Apr 6, 2020 - Economy & Business

Short-form streamer Quibi launches mid-pandemic


Quibi, the mobile-only video subscription streaming service, made its highly anticipated consumer debut Monday, launching its new app globally in the middle of the coronavirus pandemic.

Why it matters: Executives say that they are confident in the app's launch at this work-at-home moment, even though the short-form video product was built to be consumed on the go.

What they're saying: “I kind of find that with my workday now, I’m looking to take small breaks more than ever before," said Quibi CTO Rob Post in a briefing with reporters last week.

  • "I think our use case is these in-between moments, whether you’re on the go or not. I think now more than ever, our use case is consistent," said Post.

The pandemic has forced Quibi to scramble to the finish line from home. Like most other American companies, Quibi employees started working from home three weeks ago, still determined to meet their April 6 launch debut.

  • While many of Quibi's documentaries and entertainment shows at launch have already been produced, its "Daily Essentials," 5- to 6-minute news and information shows, are now mostly being shot in the homes of the show hosts.

Axios has demoed the app over the past few days. Here are our takeaways:

  • Quibi's flagship "Turnstyle" function, which changes video from vertical viewing to horizontal viewing as you rotate your device, is as seamless as the company has billed it to be, albeit the functionality is a little clunkier on older iPhones.
  • Quibi has put several mega-stars out front, making them tough to miss. Within seconds of scrolling through the app, we encountered a satirical show starring Chrissy Teigen, a documentary starring LeBron James, and a revamped version of MTV's 2000s hit "Punk'd" starring Chance the Rapper.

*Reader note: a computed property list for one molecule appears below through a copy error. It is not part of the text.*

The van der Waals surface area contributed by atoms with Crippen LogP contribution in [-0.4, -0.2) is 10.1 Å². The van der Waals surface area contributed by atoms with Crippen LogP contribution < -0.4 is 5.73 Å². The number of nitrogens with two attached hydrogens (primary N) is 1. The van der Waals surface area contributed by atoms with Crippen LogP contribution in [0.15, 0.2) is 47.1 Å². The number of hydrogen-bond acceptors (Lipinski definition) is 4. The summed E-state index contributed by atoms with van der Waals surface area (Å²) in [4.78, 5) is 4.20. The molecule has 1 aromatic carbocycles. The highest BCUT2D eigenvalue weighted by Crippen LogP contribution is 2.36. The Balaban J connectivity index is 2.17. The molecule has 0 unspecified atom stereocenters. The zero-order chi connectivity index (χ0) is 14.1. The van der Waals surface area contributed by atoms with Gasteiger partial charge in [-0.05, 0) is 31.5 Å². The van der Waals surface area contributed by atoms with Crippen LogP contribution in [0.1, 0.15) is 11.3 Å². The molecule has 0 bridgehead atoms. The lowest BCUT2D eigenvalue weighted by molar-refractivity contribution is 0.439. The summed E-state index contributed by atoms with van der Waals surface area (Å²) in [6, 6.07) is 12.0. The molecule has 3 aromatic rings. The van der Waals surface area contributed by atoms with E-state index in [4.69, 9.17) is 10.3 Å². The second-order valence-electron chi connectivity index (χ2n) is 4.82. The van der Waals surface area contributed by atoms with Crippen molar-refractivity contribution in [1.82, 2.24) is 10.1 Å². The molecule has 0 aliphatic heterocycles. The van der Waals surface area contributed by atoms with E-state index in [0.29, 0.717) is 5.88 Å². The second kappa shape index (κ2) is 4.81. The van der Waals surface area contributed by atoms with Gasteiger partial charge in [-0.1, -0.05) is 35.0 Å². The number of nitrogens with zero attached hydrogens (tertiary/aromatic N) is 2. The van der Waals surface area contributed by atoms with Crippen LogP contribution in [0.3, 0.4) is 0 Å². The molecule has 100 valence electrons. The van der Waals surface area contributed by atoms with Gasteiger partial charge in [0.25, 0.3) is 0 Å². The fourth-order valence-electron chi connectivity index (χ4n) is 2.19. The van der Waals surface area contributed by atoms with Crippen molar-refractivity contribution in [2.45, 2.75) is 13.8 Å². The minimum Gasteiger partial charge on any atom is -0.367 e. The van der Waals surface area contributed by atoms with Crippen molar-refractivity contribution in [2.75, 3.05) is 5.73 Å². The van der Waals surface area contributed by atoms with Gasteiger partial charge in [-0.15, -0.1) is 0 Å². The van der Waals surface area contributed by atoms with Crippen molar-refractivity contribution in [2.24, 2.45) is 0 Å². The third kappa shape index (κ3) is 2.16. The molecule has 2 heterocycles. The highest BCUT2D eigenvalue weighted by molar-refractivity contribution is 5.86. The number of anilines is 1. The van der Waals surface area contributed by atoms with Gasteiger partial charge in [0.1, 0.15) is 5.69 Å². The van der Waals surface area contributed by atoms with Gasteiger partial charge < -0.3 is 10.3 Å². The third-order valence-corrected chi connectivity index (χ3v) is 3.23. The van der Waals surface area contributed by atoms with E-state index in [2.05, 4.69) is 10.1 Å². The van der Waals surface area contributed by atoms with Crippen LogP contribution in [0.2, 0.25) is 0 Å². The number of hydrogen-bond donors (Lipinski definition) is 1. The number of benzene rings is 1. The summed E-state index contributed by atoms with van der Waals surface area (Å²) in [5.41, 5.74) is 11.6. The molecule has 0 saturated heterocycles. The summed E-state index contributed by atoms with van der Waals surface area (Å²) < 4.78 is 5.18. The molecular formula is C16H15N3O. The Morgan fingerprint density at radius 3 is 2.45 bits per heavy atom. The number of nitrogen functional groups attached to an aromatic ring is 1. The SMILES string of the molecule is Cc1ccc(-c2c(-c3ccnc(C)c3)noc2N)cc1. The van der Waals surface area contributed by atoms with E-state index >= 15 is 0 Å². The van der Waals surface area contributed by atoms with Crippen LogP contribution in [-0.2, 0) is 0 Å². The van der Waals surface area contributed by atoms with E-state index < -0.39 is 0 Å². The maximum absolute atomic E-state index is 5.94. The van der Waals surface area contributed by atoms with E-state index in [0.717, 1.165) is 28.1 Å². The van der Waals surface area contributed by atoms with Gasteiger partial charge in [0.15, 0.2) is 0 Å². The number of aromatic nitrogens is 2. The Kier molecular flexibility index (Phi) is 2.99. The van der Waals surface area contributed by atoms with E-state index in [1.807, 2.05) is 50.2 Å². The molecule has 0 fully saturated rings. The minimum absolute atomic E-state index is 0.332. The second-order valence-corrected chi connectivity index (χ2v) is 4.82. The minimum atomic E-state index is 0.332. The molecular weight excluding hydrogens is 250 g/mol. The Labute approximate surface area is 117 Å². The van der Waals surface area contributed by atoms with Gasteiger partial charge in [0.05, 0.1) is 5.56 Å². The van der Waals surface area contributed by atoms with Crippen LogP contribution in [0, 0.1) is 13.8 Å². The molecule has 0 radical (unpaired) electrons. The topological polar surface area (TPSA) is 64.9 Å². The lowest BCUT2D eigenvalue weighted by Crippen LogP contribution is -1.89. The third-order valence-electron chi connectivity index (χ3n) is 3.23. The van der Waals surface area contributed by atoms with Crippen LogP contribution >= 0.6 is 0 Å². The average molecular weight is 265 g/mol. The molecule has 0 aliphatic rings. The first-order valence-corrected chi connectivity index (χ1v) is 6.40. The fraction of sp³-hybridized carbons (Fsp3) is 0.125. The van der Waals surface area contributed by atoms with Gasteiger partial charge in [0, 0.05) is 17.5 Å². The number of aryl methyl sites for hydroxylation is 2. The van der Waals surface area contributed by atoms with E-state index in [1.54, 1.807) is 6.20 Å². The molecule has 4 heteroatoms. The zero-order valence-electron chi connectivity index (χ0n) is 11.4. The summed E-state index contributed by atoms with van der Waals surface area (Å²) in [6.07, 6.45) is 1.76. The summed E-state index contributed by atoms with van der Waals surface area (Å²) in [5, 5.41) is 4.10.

• The video quality is good and consistent, but the library of 50 shows seems jarringly small compared to the endless feeds of content that users are used to getting on platforms like IGTV and even to an extent Facebook Watch. Quibi hopes to have 175 shows by the end of its first year.
  • The cast and crew pages for each show are very useful and go far beyond what consumers are used to getting on traditional streaming services, combining the viewing experience with an IMDB-like function that could bolster engagement. Users can tweet at actors or follow them on Instagram directly from the Quibi app.

Between the lines: Asked whether Quibi was considering limiting its video quality to avoid using too much bandwidth, something other video companies like Netflix and YouTube have done during the coronavirus crisis, executives say they've been in touch with mobile carriers, but don't think that will be an issue.

  • "In order for us to deliver a great user experience, we need to deliver high-quality video, but right now we're not doing any throttling based on network conditions," said Post.